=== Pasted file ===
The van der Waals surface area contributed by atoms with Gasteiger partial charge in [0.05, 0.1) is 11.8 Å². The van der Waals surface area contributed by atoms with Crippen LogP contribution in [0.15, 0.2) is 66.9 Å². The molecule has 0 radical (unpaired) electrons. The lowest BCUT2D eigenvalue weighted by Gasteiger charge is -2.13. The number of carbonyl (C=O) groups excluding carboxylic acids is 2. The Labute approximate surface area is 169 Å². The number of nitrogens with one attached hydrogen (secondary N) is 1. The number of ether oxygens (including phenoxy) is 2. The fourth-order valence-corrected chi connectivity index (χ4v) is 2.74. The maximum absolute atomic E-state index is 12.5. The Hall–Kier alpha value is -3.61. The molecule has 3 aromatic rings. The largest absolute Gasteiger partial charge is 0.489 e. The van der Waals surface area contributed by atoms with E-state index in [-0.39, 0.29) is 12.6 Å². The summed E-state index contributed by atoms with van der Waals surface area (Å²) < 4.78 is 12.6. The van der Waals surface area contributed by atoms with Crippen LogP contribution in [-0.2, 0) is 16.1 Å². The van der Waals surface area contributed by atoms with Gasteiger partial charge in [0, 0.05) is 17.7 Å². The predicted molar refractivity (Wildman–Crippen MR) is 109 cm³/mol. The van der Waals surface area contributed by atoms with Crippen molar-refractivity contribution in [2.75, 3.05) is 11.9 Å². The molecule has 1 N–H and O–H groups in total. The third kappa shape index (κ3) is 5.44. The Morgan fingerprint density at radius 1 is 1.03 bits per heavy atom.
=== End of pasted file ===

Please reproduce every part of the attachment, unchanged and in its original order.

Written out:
The van der Waals surface area contributed by atoms with Gasteiger partial charge in [0.05, 0.1) is 11.8 Å². The van der Waals surface area contributed by atoms with Crippen LogP contribution in [0.15, 0.2) is 66.9 Å². The molecule has 0 radical (unpaired) electrons. The lowest BCUT2D eigenvalue weighted by Gasteiger charge is -2.13. The number of carbonyl (C=O) groups excluding carboxylic acids is 2. The Labute approximate surface area is 169 Å². The number of nitrogens with one attached hydrogen (secondary N) is 1. The number of ether oxygens (including phenoxy) is 2. The fourth-order valence-corrected chi connectivity index (χ4v) is 2.74. The maximum absolute atomic E-state index is 12.5. The Hall–Kier alpha value is -3.61. The molecule has 3 aromatic rings. The largest absolute Gasteiger partial charge is 0.489 e. The van der Waals surface area contributed by atoms with E-state index in [-0.39, 0.29) is 12.6 Å². The summed E-state index contributed by atoms with van der Waals surface area (Å²) < 4.78 is 12.6. The van der Waals surface area contributed by atoms with Crippen LogP contribution in [-0.2, 0) is 16.1 Å². The van der Waals surface area contributed by atoms with Gasteiger partial charge in [0, 0.05) is 17.7 Å². The predicted molar refractivity (Wildman–Crippen MR) is 109 cm³/mol. The van der Waals surface area contributed by atoms with Crippen molar-refractivity contribution in [2.75, 3.05) is 11.9 Å². The molecule has 1 N–H and O–H groups in total. The third kappa shape index (κ3) is 5.44. The Morgan fingerprint density at radius 1 is 1.03 bits per heavy atom.